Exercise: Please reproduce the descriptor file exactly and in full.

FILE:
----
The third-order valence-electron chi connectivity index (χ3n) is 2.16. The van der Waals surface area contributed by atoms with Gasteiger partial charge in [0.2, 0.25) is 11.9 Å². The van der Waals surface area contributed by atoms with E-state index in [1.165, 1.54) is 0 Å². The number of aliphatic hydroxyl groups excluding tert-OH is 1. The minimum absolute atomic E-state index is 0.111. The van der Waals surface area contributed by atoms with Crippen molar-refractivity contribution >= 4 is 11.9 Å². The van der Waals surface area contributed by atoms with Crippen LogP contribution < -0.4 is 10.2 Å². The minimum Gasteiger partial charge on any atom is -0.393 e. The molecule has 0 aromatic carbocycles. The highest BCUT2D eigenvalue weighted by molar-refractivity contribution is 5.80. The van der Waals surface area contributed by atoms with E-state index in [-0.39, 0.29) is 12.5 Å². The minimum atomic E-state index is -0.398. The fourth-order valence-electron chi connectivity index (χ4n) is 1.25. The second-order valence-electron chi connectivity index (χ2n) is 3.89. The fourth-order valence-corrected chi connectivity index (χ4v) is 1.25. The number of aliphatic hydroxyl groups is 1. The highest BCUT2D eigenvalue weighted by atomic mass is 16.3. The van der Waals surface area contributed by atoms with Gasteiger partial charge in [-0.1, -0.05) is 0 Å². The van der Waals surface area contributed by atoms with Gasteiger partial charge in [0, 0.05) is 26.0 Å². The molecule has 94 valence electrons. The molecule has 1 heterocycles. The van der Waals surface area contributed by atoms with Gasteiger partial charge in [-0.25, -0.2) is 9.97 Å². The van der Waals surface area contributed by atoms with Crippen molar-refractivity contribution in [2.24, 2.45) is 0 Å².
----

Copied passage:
The third-order valence-electron chi connectivity index (χ3n) is 2.16. The van der Waals surface area contributed by atoms with Gasteiger partial charge in [0.2, 0.25) is 11.9 Å². The van der Waals surface area contributed by atoms with E-state index in [1.165, 1.54) is 0 Å². The number of aliphatic hydroxyl groups excluding tert-OH is 1. The minimum absolute atomic E-state index is 0.111. The van der Waals surface area contributed by atoms with Crippen molar-refractivity contribution >= 4 is 11.9 Å². The van der Waals surface area contributed by atoms with Crippen LogP contribution < -0.4 is 10.2 Å². The minimum Gasteiger partial charge on any atom is -0.393 e. The molecule has 0 aromatic carbocycles. The highest BCUT2D eigenvalue weighted by molar-refractivity contribution is 5.80. The van der Waals surface area contributed by atoms with E-state index in [-0.39, 0.29) is 12.5 Å². The minimum atomic E-state index is -0.398. The fourth-order valence-electron chi connectivity index (χ4n) is 1.25. The second-order valence-electron chi connectivity index (χ2n) is 3.89. The fourth-order valence-corrected chi connectivity index (χ4v) is 1.25. The number of aliphatic hydroxyl groups is 1. The highest BCUT2D eigenvalue weighted by atomic mass is 16.3. The van der Waals surface area contributed by atoms with Gasteiger partial charge in [-0.1, -0.05) is 0 Å². The van der Waals surface area contributed by atoms with Gasteiger partial charge in [0, 0.05) is 26.0 Å². The molecule has 94 valence electrons. The molecule has 1 heterocycles. The van der Waals surface area contributed by atoms with Gasteiger partial charge in [-0.25, -0.2) is 9.97 Å². The van der Waals surface area contributed by atoms with Crippen molar-refractivity contribution in [2.24, 2.45) is 0 Å².